t-keela
10-01-2003, 12:38 AM
I'd have to say GHWB. Pres #41

He was in cahoots with Nixon, Iran-Contra, Desert Storm, "read my lips", fathered Dubya and Jeb w/out pop neither would be in office. Had business ventures with the Bin-Ladens 20 years ago. Helped setup Saddams regime.
We're still in shit w/ folks he screwed over. Now, all his gang is back in DC again.

No one knows all the crap he's done.

squeegee
10-01-2003, 12:54 AM
Originally posted by Airman Doors, USAF
I'm sorry. Were you talking about "Nuclear Secrets to China for Campaign Contributions" Clinton, or was it "Lincoln Bedroom" Clinton? Sometimes I have trouble keeping all the scandals separate. Airman, I've heard the "nuclear secrets to China" about Clinton accusation over and over, but I've never ever seen any evidence of this other than vague finger pointing, the sort of 'proof' that's not even up to the standards of the WMD/Iraq connection.

Do you feel this is allegation is something proven? It seems to me to that this whole line of accusation is a rightist bogeyman, but I'd be willing to correct my impression. Does anyone have some cites that the Clinton admin really sold/leaked/whatever nuclear secrets to the Chinese government?

Thanks.
Squeegee.

Marley23
10-01-2003, 01:11 AM
As far as ' "Lincoln Bedroom" Clinton' goes, he's not the only President to pull that kind of thing. Are we playing the old game of "if you accuse a Bush of doing something, you're supporting Clinton?"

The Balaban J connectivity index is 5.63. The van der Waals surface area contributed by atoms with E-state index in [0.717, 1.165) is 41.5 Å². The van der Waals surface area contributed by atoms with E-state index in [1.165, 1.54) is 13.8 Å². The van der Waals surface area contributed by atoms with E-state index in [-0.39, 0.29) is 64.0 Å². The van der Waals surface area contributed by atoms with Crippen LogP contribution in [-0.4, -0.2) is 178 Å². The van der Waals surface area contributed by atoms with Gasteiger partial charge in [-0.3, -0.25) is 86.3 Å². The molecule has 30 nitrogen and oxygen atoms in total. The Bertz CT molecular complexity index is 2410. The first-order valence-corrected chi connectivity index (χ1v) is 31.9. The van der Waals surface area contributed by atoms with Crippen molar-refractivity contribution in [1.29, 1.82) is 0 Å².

Mr. Babbington
10-01-2003, 01:35 AM
Originally posted by Airman Doors, USAF
I'm sorry. Were you talking about "Nuclear Secrets to China for Campaign Contributions" Clinton(?)

Airman, to sell nuclear secrets to China for camaign contributions is a treasonous act. Treason, for God's sake. That's pretty serious. It's been nearly 10 years since that came up, and I haven't heard much about people finding any evidence that Clinton actually did that. Therefore, I am gonna have to call it a "rightist bogeyman" as squeegee so eloquently put it. However, I think you might want to tread lightly when you play treason-ball. I can play too, and I can make the claim (equally unsubstantiated for now) that George II and his Lord Regent Karl Rove committed treason when they leaked the name of Valerie Plame, a CIA operative, in retaliation for her husband James Wilson's anti-war stance. Just be careful, Airman. Be very careful.


And as to the worst president ever, I'd have to go with Warren G. Harding. He had his fingers in more teapots than I care to count. Wait....that would make him the most corrupt. Let me see...I could think of a few. Martin Van Buren, Andrew Johnson, Richard Nixon, Herbert Hoover, Franklin Pierce. But I'd have to go with Hoover as the worst. Wrong response to the Great Depression. No leadership in the worst peacetime crisis the country has ever seen.